Getting the rock star treatment from Office Max__»

Although most of us will probably never know what it’s like to be a bona fide rock star, two named executive officers at OfficeMax, Inc. (OMX) got what looks like rock star treatment to us.

In an 8-K the company filed August 18, OfficeMax disclosed that it gave retention awards to Bruce Besanko, its Executive Vice President, Chief Financial Officer and Chief Administrative Officer, and to Ryan Vero, its Executive Vice President and Chief Marketing Officer.

Besanko got 66,881 RSUs. The company listed the approximate value of the award as $740,373. That’s a lot of money, to be sure, but it’s especially generous when you consider how much Besanko makes. According to the proxy that OfficeMax filed on March 4, 2010, Besanko joined the company on February 16, 2009 with a starting annual base salary of $550,000 and a sign-on bonus of $150,000. (Previously, he worked as an executive at Circuit City Stores, Inc. and The Yankee Candle Company, Inc.) In October, 2009, in conjunction with his appointment to Chief Administrative Officer, the board raised his annual base salary to $575,000. Of course, base salaries are just a starting point for executives, and the proxy shows that Besanko’s total compensation for 2009 ended up at $1,863,403. Seen in that context, the grant of RSUs is still nice — nearly 40% of the total compensation package he got last year.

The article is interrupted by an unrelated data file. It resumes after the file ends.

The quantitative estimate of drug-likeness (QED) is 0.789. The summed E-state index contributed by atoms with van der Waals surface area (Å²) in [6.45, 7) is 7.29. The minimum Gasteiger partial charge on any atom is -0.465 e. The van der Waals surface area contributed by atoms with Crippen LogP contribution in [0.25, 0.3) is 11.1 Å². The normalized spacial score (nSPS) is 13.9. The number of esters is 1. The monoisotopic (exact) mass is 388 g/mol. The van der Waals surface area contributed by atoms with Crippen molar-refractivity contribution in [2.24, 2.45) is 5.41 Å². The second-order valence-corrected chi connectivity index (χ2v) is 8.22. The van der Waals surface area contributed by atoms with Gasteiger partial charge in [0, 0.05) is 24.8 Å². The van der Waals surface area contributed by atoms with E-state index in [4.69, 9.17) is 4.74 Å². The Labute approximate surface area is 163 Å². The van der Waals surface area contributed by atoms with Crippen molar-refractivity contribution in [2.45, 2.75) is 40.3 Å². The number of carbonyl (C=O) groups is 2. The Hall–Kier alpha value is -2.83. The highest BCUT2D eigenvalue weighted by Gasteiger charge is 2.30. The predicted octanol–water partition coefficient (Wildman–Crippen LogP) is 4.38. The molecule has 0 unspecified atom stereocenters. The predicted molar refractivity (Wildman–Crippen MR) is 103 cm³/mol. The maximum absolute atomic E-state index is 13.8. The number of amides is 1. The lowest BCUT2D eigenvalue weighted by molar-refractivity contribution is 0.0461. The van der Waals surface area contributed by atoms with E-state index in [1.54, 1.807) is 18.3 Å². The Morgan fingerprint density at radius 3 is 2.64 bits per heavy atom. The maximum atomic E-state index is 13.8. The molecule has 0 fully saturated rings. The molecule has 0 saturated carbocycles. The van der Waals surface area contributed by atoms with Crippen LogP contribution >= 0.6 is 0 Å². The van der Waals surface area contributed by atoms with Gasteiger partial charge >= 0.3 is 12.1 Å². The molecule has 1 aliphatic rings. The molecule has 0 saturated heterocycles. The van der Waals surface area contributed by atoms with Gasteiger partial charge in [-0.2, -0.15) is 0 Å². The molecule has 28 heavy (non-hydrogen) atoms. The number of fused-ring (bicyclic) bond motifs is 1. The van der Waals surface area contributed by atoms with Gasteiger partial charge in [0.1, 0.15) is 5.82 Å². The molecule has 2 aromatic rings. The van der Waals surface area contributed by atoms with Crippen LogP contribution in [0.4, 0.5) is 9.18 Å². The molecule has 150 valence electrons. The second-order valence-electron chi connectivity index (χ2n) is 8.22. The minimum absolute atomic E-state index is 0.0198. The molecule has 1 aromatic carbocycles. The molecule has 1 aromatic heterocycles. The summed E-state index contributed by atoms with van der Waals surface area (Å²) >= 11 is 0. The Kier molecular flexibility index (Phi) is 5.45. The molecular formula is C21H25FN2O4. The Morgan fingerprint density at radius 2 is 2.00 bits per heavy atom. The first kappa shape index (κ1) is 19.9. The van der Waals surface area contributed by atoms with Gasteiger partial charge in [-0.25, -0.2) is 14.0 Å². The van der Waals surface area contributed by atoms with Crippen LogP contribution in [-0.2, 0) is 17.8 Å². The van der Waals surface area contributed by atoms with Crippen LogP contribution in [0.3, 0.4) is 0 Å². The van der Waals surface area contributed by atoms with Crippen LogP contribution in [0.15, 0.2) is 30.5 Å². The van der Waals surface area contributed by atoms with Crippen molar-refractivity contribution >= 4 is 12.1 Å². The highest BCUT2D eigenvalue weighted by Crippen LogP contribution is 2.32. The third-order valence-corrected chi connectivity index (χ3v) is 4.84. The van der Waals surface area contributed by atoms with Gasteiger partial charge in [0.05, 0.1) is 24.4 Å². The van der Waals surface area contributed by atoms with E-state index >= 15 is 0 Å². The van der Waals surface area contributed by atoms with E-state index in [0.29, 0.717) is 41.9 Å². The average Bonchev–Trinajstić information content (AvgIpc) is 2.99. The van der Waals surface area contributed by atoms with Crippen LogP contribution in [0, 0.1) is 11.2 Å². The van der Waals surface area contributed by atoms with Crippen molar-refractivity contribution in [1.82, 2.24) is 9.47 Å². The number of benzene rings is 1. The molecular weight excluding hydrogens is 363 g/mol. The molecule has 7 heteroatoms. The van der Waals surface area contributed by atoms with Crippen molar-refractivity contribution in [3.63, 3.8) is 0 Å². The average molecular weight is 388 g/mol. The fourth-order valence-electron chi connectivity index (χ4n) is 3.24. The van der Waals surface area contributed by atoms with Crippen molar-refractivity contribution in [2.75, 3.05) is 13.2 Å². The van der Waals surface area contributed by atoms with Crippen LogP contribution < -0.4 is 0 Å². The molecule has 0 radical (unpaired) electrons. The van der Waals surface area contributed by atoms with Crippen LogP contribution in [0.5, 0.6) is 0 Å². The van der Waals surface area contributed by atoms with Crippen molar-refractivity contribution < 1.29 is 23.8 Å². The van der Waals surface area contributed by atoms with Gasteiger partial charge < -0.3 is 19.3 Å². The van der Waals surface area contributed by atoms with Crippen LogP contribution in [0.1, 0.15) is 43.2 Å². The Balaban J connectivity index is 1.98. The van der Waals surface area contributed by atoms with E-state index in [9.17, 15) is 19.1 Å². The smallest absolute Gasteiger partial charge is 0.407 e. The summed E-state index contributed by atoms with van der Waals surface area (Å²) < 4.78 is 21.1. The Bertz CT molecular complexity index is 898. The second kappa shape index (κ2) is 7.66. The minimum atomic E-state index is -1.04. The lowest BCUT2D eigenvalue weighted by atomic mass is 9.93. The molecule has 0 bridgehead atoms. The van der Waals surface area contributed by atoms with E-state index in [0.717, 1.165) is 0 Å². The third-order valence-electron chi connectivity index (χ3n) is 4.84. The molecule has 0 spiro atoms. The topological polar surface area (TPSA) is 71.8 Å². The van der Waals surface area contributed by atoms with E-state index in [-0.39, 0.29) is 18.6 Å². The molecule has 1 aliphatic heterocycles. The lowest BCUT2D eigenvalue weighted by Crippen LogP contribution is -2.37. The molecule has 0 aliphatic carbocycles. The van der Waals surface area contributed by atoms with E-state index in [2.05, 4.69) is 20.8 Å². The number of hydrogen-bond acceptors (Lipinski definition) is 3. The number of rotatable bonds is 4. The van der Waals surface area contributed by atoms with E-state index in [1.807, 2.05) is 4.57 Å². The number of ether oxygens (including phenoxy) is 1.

On the same day, OfficeMax gave Vero 62,054 RSUs with an approximate value of $686,938. Vero has actually been with the company since 1996, working his way up through a variety of management roles. In 2009, he earned a base salary of $533,540, which — when combined with equity awards and other types of compensation — grew to $1,305,886 in total compensation for that year. He, too, got more money from the retention award (assuming its value holds) than he makes from his regular paycheck.

For both men, the restricted shares vest on a pro-rated basis over three years, with a third of the shares vesting on each consecutive anniversary of the Award Date, August 13, 2010. The —2010 Restricted Stock Unit Award Agreement — Time Based, attached as Exhibit 99.1 to the 8-K, governs the specific terms of whether the shares will vest in a variety of different circumstances (e.g., termination, death, etc.)

Maybe this kind of rock star treatment gives you the best of both worlds: You get the money and glory— without the paparazzi.

Image source: xJasonRogersx via flickr


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